(Closed) Being “used” by friends

posted 9 years ago in Relationships
Post # 3
Member
1023 posts
Bumble bee
  • Wedding: June 2010

I think lots of people have this issue with friends. I know when I was younger my dad gave me his old car when he got a new one. I had a car and I was grateful, but I hardly ever drove with friends since it had a few…unique features. There was no AC, the back doors wouldn’t open from the inside, the muffler was perpetually broken, there was no radio, the windshield wipers often come undone with any little use, ect. So no one really wanted to ride in it. BUT I always tried to pay my friends some gas money. Can you do that. Sure I can drive, but I’ll need you to chip in on gas money. Maybe then they might rather drive? 

As for others not being hosts, I would stop hosting as much and see what people do. Or stop playing driver so often. Your friends are used to being coddled and haven’t seemed to adapted to relationships that invole a more equal level of reciprocity.

Post # 4
Member
1023 posts
Bumble bee
  • Wedding: June 2010

oye, just read your update! I don’t know…I think you’re probably going to just flat out say " We love having you guys over, but it would be nice if someone else played host more often" and "We don’t mind driving, but can’t always do so"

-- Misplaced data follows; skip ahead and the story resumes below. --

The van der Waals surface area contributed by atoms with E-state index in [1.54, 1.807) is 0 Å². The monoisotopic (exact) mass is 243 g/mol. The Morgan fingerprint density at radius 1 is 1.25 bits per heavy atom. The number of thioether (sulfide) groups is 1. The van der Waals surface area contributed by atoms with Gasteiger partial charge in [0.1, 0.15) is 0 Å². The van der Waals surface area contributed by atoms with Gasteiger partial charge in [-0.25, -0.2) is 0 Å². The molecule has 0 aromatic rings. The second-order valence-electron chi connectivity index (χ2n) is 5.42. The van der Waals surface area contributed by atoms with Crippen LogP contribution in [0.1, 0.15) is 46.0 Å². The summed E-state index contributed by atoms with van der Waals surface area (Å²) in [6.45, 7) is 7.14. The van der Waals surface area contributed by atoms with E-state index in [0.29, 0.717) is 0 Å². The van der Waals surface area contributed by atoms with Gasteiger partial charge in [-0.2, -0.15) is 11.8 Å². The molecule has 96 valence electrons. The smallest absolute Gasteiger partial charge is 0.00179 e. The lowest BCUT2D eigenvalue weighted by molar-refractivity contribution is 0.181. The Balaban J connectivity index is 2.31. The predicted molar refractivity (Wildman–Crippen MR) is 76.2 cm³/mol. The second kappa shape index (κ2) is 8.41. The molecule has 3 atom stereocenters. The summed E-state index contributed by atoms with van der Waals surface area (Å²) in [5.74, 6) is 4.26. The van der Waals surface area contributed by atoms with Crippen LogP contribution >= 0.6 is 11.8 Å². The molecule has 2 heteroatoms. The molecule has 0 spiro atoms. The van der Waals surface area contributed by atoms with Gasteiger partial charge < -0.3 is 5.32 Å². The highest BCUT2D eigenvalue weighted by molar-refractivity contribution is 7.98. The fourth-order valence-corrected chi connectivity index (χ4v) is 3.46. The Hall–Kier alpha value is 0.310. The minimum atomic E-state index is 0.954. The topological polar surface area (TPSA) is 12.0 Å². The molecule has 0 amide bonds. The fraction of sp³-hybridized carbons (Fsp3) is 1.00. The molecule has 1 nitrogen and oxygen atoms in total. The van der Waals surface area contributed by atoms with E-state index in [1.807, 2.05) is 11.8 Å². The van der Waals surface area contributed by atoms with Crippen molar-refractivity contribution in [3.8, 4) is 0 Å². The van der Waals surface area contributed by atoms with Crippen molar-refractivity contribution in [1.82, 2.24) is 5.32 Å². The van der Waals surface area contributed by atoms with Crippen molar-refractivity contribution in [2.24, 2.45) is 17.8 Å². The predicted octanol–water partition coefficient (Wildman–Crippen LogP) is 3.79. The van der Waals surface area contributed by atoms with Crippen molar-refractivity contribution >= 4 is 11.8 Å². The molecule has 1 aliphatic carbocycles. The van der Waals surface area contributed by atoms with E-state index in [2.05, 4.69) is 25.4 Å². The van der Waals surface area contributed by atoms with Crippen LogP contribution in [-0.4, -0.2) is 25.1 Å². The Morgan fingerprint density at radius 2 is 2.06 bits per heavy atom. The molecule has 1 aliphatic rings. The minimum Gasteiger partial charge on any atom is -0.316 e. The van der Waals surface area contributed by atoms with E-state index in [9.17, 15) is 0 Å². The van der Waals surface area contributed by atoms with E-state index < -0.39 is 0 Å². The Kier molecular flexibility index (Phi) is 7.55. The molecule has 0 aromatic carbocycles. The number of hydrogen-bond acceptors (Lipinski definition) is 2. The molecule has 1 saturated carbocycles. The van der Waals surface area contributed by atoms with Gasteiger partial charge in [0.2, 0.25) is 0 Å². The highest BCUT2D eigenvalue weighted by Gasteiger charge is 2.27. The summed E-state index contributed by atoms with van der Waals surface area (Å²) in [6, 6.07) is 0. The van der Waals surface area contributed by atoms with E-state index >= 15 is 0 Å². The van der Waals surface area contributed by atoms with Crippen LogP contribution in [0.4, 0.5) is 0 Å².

Post # 5
Member
6661 posts
Bee Keeper
  • Wedding: May 2010

If you don’t want to get confrontational, you have to stop putting yourselves in situations where everyone is relying on you and your FI for a ride. This may mean declining an invitation to hang out one night when you know your friends will be counting on you for rides there or home. You can do this a few times so they get used to finding alternative transportation, and I would recommend still being uncommital about your plans until the last minute so they’re not depending on you. It’s a little passive aggressive, but depending on everyone’s temperments, it may be the better way to handle it.

As far as everyone always coming to your place, the next time someone suggests it just say "we’re sick of hanging out at our place, it’s your turn!" or something like that. They’re your friends, so they will want to see you regardless of where it is.

Post # 6
Member
3162 posts
Sugar bee
  • Wedding: July 2010

You and your FI need to learn how to say the word "No" to your friends. Its tough when you are a generous person to put your foot down, but ultimately you’ll feel better than if you continue to be their doormat. Also, they need to learn the way the world actually works – namely that grown ups have to take responsibility for themselves and can’t expect others to cater to them all the time. And your lazy rich friend should get a driver’s license. That’s just sad and pathetic. 

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